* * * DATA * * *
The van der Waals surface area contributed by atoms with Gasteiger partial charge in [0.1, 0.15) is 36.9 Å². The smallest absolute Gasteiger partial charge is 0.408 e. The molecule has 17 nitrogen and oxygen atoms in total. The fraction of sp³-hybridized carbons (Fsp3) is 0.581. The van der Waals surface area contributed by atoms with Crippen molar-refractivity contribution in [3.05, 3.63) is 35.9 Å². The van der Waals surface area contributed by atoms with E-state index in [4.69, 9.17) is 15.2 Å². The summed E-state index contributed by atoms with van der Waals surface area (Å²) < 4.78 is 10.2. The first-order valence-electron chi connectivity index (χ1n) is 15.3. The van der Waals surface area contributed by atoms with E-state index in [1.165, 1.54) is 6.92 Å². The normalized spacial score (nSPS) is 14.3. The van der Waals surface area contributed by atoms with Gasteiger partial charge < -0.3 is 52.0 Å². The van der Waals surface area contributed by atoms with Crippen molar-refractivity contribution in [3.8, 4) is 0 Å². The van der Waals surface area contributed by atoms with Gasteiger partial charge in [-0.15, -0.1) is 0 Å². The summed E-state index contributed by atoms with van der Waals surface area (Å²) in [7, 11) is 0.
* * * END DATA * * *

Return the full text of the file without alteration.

The van der Waals surface area contributed by atoms with Gasteiger partial charge in [0.1, 0.15) is 36.9 Å². The smallest absolute Gasteiger partial charge is 0.408 e. The molecule has 17 nitrogen and oxygen atoms in total. The fraction of sp³-hybridized carbons (Fsp3) is 0.581. The van der Waals surface area contributed by atoms with Crippen molar-refractivity contribution in [3.05, 3.63) is 35.9 Å². The van der Waals surface area contributed by atoms with E-state index in [4.69, 9.17) is 15.2 Å². The summed E-state index contributed by atoms with van der Waals surface area (Å²) < 4.78 is 10.2. The first-order valence-electron chi connectivity index (χ1n) is 15.3. The van der Waals surface area contributed by atoms with E-state index in [1.165, 1.54) is 6.92 Å². The normalized spacial score (nSPS) is 14.3. The van der Waals surface area contributed by atoms with Gasteiger partial charge < -0.3 is 52.0 Å². The van der Waals surface area contributed by atoms with Crippen molar-refractivity contribution in [3.8, 4) is 0 Å². The van der Waals surface area contributed by atoms with Gasteiger partial charge in [-0.15, -0.1) is 0 Å². The summed E-state index contributed by atoms with van der Waals surface area (Å²) in [7, 11) is 0.